Ningbo’s abbreviation: Ningbo is referred to as ‘Yong’ in short, a name dating back to Zhou Dynasty. The character ‘Yong’ resembles an ancient bell in appearance, giving name to the mountains at the junction of Yin County and Fenghua County, which takes on the shape of a bell. The mountain is called Mount Yong, and the river in the region is called Yong River, the region itself ‘’Yong’’.
Ningbo is at longitude 120.9 degrees east to 122.3 degrees east, latitude 28.9 degrees north to 30.5 degrees north. It is located in the middle section of the coastline of China and the southern wing of the Yangtze River Delta.Zhoushan islands are its natural barrier to the east, Hangzhou Bay its northern border. It borders Shengzhou, Xinchang and Shangyu of Shaoxing in the west, and Sanmen Bay in the south. It is geographically connected with Sanmeng and Tiantai of Taizhou as well.
Ningbo is high in the southwest and low in the northeast. The urban area is 4- 5.8 meters above sea level and the suburbs is 3. 6-4 meters above sea level. Landforms of Ningbo include mountains, hills, terraces, valleys and plains. The mountainous area accounts for 24.9% of the city, the hills 25.2%, the terraces1.5%, the valleys 8.1%, and the plains 40.3%.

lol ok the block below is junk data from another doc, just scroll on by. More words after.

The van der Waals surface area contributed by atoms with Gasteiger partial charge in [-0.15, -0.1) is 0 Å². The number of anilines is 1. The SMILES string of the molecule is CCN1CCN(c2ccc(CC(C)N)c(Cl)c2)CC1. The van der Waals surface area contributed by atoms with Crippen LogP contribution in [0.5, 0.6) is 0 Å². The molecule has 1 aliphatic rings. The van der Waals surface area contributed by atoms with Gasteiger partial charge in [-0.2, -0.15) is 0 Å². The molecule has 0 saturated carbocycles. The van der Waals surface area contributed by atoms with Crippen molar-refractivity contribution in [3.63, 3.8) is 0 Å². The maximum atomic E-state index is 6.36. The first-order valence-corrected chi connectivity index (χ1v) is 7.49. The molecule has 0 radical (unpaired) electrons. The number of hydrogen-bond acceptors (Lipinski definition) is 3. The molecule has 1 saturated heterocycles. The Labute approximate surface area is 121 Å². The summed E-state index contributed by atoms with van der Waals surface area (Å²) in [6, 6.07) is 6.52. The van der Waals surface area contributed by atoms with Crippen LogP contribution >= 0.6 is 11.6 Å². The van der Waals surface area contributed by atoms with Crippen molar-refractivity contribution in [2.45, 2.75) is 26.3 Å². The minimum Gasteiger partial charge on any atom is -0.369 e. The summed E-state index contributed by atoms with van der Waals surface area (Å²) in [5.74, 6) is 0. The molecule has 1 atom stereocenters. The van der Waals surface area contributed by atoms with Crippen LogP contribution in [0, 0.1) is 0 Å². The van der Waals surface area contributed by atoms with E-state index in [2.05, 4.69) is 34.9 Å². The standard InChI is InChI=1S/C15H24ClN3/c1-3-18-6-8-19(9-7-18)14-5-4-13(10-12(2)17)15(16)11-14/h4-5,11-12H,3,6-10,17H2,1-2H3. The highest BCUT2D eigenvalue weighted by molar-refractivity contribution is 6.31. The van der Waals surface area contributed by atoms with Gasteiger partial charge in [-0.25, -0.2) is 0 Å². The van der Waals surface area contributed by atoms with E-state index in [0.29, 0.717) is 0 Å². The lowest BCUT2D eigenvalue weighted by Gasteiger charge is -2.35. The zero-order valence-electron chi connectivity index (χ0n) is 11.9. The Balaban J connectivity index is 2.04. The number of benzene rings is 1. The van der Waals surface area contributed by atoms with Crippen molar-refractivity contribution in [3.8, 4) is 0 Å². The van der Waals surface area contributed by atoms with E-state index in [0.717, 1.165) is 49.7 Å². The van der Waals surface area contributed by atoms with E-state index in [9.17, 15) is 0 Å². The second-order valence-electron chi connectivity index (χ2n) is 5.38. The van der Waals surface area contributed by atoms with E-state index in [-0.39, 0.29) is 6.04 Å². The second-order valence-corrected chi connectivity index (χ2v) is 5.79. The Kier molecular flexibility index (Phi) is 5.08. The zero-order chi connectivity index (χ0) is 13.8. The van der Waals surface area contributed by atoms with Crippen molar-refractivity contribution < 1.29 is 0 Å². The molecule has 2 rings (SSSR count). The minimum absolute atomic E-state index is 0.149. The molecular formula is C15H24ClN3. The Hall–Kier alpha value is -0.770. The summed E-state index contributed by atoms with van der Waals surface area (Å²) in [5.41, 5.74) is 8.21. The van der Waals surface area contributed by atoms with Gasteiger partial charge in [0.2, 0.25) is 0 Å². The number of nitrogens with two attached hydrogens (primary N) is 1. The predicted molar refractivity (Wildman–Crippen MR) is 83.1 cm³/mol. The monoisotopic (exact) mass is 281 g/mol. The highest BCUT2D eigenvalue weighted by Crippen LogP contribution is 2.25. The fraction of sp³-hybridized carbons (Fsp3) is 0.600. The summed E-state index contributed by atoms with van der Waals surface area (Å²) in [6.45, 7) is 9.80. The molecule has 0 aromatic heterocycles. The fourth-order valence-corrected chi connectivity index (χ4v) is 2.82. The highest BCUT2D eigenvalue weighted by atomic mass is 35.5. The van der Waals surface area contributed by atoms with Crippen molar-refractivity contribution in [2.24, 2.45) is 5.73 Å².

Ningbo has a north subtropical monsoon climate, being mild and humid and having four distinct seasons. The annual average temperature of the city is 16. 4 degrees, and the average temperature reaches its peak in July at 28 degrees. The temperature is at its lowest in January, around 5.4 degrees. The frost free period in the city usually lasts for 230 days to 240 days. The average annual precipitation is about 1480 millimeters, in which the precipitation from May to September takes up 60%. The average sunshine duration is 1850 hours a year.
Ningbo has an area of 9816 square kilometers, of which the urban area is 3730 square kilometers. Preliminary measurements by the technical department shows that Ningbo has an sea area of 8355.8 square kilometers, and the total length of the coastline is 1594.4 km, which accounts for 24% of that of Zhejiang province. There are 614 islands belonging to the city, large and small, with an area of 255.9 square kilometers.
Ningbo has one of the eight major water systems in Zhejiang province. Rivers in the area includes Yao River, Fenghua River and Yongjiang River. Yu Yao River rises from Lianghu Lake in Shangyu County; Fenghua River rises from Banzhu in Fenghua city. Yu Yao River and Fenghua river converge into Yongjiang River in "Sanjiang joint” in the urban area, heading for the northeast, finally entering the East China Sea after running through the Baoshan mountain.
Ningbo has jurisdiction over 6 districts (Haishu, Jiangbei, Zhenhai, Beilun, Yinzhou and Fenghua), 2 counties (Ninghai and Xiangshan), and 2 county-level cities(Cixi and Yuyao). In Ningbo, there are 75 towns, 10 townships, 69 subdistrict offices, 717 residents' committees and 2495 villagers' committees.